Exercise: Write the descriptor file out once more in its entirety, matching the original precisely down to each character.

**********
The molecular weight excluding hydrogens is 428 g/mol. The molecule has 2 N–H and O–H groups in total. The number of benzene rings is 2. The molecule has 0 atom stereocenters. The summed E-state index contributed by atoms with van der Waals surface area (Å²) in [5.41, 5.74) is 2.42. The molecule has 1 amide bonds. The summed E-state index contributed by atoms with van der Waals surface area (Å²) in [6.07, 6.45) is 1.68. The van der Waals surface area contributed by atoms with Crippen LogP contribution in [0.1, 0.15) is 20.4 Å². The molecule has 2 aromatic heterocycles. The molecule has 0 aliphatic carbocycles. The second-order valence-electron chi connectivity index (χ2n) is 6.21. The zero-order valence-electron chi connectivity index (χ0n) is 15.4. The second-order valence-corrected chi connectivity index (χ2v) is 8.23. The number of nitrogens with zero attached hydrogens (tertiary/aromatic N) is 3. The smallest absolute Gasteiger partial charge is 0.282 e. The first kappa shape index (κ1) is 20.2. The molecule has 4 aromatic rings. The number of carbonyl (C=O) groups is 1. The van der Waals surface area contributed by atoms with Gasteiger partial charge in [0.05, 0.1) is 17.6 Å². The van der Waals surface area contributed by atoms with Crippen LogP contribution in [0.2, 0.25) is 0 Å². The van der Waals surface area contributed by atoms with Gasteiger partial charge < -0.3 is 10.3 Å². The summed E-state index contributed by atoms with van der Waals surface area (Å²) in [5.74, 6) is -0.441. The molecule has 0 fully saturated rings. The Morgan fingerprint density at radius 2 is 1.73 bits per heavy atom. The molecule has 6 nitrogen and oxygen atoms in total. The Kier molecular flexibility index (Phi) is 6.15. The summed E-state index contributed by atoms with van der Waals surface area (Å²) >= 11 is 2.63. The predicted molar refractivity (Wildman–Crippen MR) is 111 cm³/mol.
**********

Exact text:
The molecular weight excluding hydrogens is 428 g/mol. The molecule has 2 N–H and O–H groups in total. The number of benzene rings is 2. The molecule has 0 atom stereocenters. The summed E-state index contributed by atoms with van der Waals surface area (Å²) in [5.41, 5.74) is 2.42. The molecule has 1 amide bonds. The summed E-state index contributed by atoms with van der Waals surface area (Å²) in [6.07, 6.45) is 1.68. The van der Waals surface area contributed by atoms with Crippen LogP contribution in [0.1, 0.15) is 20.4 Å². The molecule has 2 aromatic heterocycles. The molecule has 0 aliphatic carbocycles. The second-order valence-electron chi connectivity index (χ2n) is 6.21. The zero-order valence-electron chi connectivity index (χ0n) is 15.4. The second-order valence-corrected chi connectivity index (χ2v) is 8.23. The number of nitrogens with zero attached hydrogens (tertiary/aromatic N) is 3. The smallest absolute Gasteiger partial charge is 0.282 e. The first kappa shape index (κ1) is 20.2. The molecule has 4 aromatic rings. The number of carbonyl (C=O) groups is 1. The van der Waals surface area contributed by atoms with Gasteiger partial charge in [0.05, 0.1) is 17.6 Å². The van der Waals surface area contributed by atoms with Crippen LogP contribution in [0.2, 0.25) is 0 Å². The van der Waals surface area contributed by atoms with Gasteiger partial charge < -0.3 is 10.3 Å². The summed E-state index contributed by atoms with van der Waals surface area (Å²) in [5.74, 6) is -0.441. The molecule has 0 fully saturated rings. The Morgan fingerprint density at radius 2 is 1.73 bits per heavy atom. The molecule has 6 nitrogen and oxygen atoms in total. The Kier molecular flexibility index (Phi) is 6.15. The summed E-state index contributed by atoms with van der Waals surface area (Å²) >= 11 is 2.63. The predicted molar refractivity (Wildman–Crippen MR) is 111 cm³/mol.